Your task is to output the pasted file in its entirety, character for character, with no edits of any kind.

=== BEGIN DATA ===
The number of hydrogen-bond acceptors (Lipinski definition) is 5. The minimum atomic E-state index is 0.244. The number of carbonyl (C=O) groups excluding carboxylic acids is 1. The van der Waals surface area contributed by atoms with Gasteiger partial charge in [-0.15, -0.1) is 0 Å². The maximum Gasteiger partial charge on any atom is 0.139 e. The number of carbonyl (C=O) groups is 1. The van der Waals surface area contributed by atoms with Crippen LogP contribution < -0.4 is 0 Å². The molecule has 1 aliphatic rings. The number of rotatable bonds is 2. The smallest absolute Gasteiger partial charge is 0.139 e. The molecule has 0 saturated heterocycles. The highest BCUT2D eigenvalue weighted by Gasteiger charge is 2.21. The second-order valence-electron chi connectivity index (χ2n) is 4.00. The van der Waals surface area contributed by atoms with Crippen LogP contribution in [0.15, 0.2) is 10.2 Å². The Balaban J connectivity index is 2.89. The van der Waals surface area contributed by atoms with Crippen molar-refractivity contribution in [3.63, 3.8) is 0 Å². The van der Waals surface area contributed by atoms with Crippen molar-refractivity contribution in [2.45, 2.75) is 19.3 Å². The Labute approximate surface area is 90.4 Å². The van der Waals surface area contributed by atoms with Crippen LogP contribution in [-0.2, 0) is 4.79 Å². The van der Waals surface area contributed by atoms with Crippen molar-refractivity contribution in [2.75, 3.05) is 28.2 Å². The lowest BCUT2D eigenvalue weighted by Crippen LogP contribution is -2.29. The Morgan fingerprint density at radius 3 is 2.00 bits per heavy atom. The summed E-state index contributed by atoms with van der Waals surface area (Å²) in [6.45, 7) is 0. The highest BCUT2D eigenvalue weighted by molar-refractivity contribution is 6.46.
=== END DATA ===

The number of hydrogen-bond acceptors (Lipinski definition) is 5. The minimum atomic E-state index is 0.244. The number of carbonyl (C=O) groups excluding carboxylic acids is 1. The van der Waals surface area contributed by atoms with Gasteiger partial charge in [-0.15, -0.1) is 0 Å². The maximum Gasteiger partial charge on any atom is 0.139 e. The number of carbonyl (C=O) groups is 1. The van der Waals surface area contributed by atoms with Crippen LogP contribution < -0.4 is 0 Å². The molecule has 1 aliphatic rings. The number of rotatable bonds is 2. The smallest absolute Gasteiger partial charge is 0.139 e. The molecule has 0 saturated heterocycles. The highest BCUT2D eigenvalue weighted by Gasteiger charge is 2.21. The second-order valence-electron chi connectivity index (χ2n) is 4.00. The van der Waals surface area contributed by atoms with Crippen LogP contribution in [0.15, 0.2) is 10.2 Å². The Balaban J connectivity index is 2.89. The van der Waals surface area contributed by atoms with Crippen molar-refractivity contribution in [3.63, 3.8) is 0 Å². The van der Waals surface area contributed by atoms with Crippen molar-refractivity contribution in [2.45, 2.75) is 19.3 Å². The Labute approximate surface area is 90.4 Å². The van der Waals surface area contributed by atoms with Crippen LogP contribution in [-0.2, 0) is 4.79 Å². The van der Waals surface area contributed by atoms with Crippen molar-refractivity contribution in [2.75, 3.05) is 28.2 Å². The lowest BCUT2D eigenvalue weighted by Crippen LogP contribution is -2.29. The Morgan fingerprint density at radius 3 is 2.00 bits per heavy atom. The summed E-state index contributed by atoms with van der Waals surface area (Å²) in [6.45, 7) is 0. The highest BCUT2D eigenvalue weighted by molar-refractivity contribution is 6.46.